Heather’s thirtieth birthday was only a few months after Maddie passed away. For many people this is a milestone birthday, one where you look around and feel good about what you’ve achieved in life, but for Heather it was just another depressing reminder that everything she’d been working toward had been blown to pieces.

Jackie also had a less than desirable milestone around that time – the first anniversary of her diagnosis. To get away from it all, the three of us decided to go to Catalina Island for the weekend. Catalina is only twenty-two miles off the California coastline, but we were hoping that it would feel like a lot more.

The most common way to go to Catalina is by ferry, and each of us had traveled there that way in the past. On this trip, however, we decided to go by helicopter. None of us had been in one before, and when we got to the heliport we were a bit nervous. Our unease didn’t last long though as after a couple minutes the gallows’s humor set in.

“What are we so afraid of?” we wondered. “Jackie has terminal cancer and our baby just died. If there’s ever a time not to care if the helicopter goes down it’s now!”


With that thought in mind we all piled into the helicopter and flew into the sky. We were used to being in the air in a gigantic airplane, but in a cockpit not much bigger than the interior of a car? That was surreal. It almost felt like the wind could blow us away at any moment. The view from up there was pretty amazing though:


We soon landed on Catalina and it was as beautiful as ever. Of course, we had only ever been there in happier times, so this trip felt different. We tried out best to enjoy ourselves nonetheless, and ignore our problems.

After checking into the hotel we went out to dinner. In earlier, happier times we would have celebrated with a drink or two, but times had changed. I no longer drank (and still don’t), having recently quit after leaning on the bottle too much following Maddie’s passing, and Heather was pregnant with Annie, so she wasn’t drinking either. That left Jackie alone to drink, and Heather and I weren’t going to let her forget it.

“Have another, Jackie!” Heather said after Jackie finished her first drink. “One for me!”

Not long after that I added, “You gotta have one for me too!”

Jackie was happy to oblige, and by the end of dinner there was a lot of laughter at that table, far more than anyone would imagine from a trio like us.

We soon grew somber, however, and took a quiet, reflective walk on the beach. In the morning, when we woke, we learned that Farah Fawcett had passed away. This saddened Jackie because she had seen a documentary on Farrah and her battle with cancer and could relate to a lot of what she experienced.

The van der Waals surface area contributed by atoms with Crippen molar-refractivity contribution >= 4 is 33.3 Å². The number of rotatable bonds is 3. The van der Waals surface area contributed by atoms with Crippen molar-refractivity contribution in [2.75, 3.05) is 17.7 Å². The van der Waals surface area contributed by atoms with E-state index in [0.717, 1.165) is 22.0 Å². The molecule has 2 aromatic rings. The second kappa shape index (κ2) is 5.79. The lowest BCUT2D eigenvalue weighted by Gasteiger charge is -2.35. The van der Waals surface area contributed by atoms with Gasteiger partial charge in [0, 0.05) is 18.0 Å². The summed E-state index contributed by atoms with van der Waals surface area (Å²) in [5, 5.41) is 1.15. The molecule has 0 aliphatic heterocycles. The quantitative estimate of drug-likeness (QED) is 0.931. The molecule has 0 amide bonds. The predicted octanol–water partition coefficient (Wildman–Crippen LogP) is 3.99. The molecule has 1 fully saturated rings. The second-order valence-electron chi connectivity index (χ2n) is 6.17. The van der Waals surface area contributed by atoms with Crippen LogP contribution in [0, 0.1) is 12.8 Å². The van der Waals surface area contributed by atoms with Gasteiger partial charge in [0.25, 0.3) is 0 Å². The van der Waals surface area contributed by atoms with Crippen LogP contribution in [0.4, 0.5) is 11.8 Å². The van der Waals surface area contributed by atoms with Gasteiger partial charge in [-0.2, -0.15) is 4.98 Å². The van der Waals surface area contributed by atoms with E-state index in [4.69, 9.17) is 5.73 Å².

A few hours later Twitter blew up on our phones with a rumor that Michael Jackson had died. Eventually, after searching the Internet on our phones, we learned that it was indeed true.

“This sucks for Farrah,” Jackie said. She felt bad about Michael Jackson too, but she didn’t like that Farrah’s death would undoubtedly be overshadowed by his. Jackie admired Farrah as someone who had been on a similar journey as hers, and felt she deserved better than to be relegated to a footnote. It was yet another example of how Jackie was empathetic, and so cared about others.

We made our way back to the heliport and watched the news on a TV as we waited for takeoff. It showed mobs of people gathering outside the hospital where Michael Jackson was taken – the hospital, it turned out, where Annie was to be born. The hospital where Farrah died, perhaps not incidentally, was the one where Maddie was born. It was a weird day.

We took the helicopter back to the mainland, and once again felt at peace with whatever might happen. There is good that can come from accepting what comes and not being afraid of where life takes you. Accepting that uncertainty, in fact, is one of the keys to enlightenment in zen Buddhism, if I remember correctly from the Eastern Religion class I took in college long ago.

That day, high up in the clouds, was the closest I’ve ever come to understanding that philosophy. Somewhere along the way though I’ve since lost track of it, and I’m not sure I’ll ever find it again. It’s hard to be accepting of anything that may come when life has proven it can be so cruel.